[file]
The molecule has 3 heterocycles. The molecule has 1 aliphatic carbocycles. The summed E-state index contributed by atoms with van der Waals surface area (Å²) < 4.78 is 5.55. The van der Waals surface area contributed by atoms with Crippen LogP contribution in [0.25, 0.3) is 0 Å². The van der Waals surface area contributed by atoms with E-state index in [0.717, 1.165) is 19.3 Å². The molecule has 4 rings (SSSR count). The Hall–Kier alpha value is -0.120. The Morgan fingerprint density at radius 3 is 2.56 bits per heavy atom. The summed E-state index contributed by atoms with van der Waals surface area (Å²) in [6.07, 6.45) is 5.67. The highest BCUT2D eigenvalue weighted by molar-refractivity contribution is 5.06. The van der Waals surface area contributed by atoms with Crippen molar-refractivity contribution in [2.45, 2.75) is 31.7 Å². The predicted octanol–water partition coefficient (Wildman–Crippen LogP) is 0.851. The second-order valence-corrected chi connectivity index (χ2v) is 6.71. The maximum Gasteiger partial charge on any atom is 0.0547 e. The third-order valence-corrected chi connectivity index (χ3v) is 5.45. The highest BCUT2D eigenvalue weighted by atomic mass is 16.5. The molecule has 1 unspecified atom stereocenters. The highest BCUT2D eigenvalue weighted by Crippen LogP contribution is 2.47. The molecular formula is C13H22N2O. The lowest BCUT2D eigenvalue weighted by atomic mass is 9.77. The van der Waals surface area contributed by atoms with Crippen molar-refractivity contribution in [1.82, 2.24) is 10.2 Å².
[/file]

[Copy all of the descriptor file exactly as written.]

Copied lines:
The molecule has 3 heterocycles. The molecule has 1 aliphatic carbocycles. The summed E-state index contributed by atoms with van der Waals surface area (Å²) < 4.78 is 5.55. The van der Waals surface area contributed by atoms with Crippen LogP contribution in [0.25, 0.3) is 0 Å². The van der Waals surface area contributed by atoms with E-state index in [0.717, 1.165) is 19.3 Å². The molecule has 4 rings (SSSR count). The Hall–Kier alpha value is -0.120. The Morgan fingerprint density at radius 3 is 2.56 bits per heavy atom. The summed E-state index contributed by atoms with van der Waals surface area (Å²) in [6.07, 6.45) is 5.67. The highest BCUT2D eigenvalue weighted by molar-refractivity contribution is 5.06. The van der Waals surface area contributed by atoms with Crippen molar-refractivity contribution in [2.45, 2.75) is 31.7 Å². The predicted octanol–water partition coefficient (Wildman–Crippen LogP) is 0.851. The second-order valence-corrected chi connectivity index (χ2v) is 6.71. The maximum Gasteiger partial charge on any atom is 0.0547 e. The third-order valence-corrected chi connectivity index (χ3v) is 5.45. The highest BCUT2D eigenvalue weighted by atomic mass is 16.5. The molecule has 1 unspecified atom stereocenters. The highest BCUT2D eigenvalue weighted by Crippen LogP contribution is 2.47. The molecular formula is C13H22N2O. The lowest BCUT2D eigenvalue weighted by atomic mass is 9.77. The van der Waals surface area contributed by atoms with Crippen molar-refractivity contribution in [1.82, 2.24) is 10.2 Å².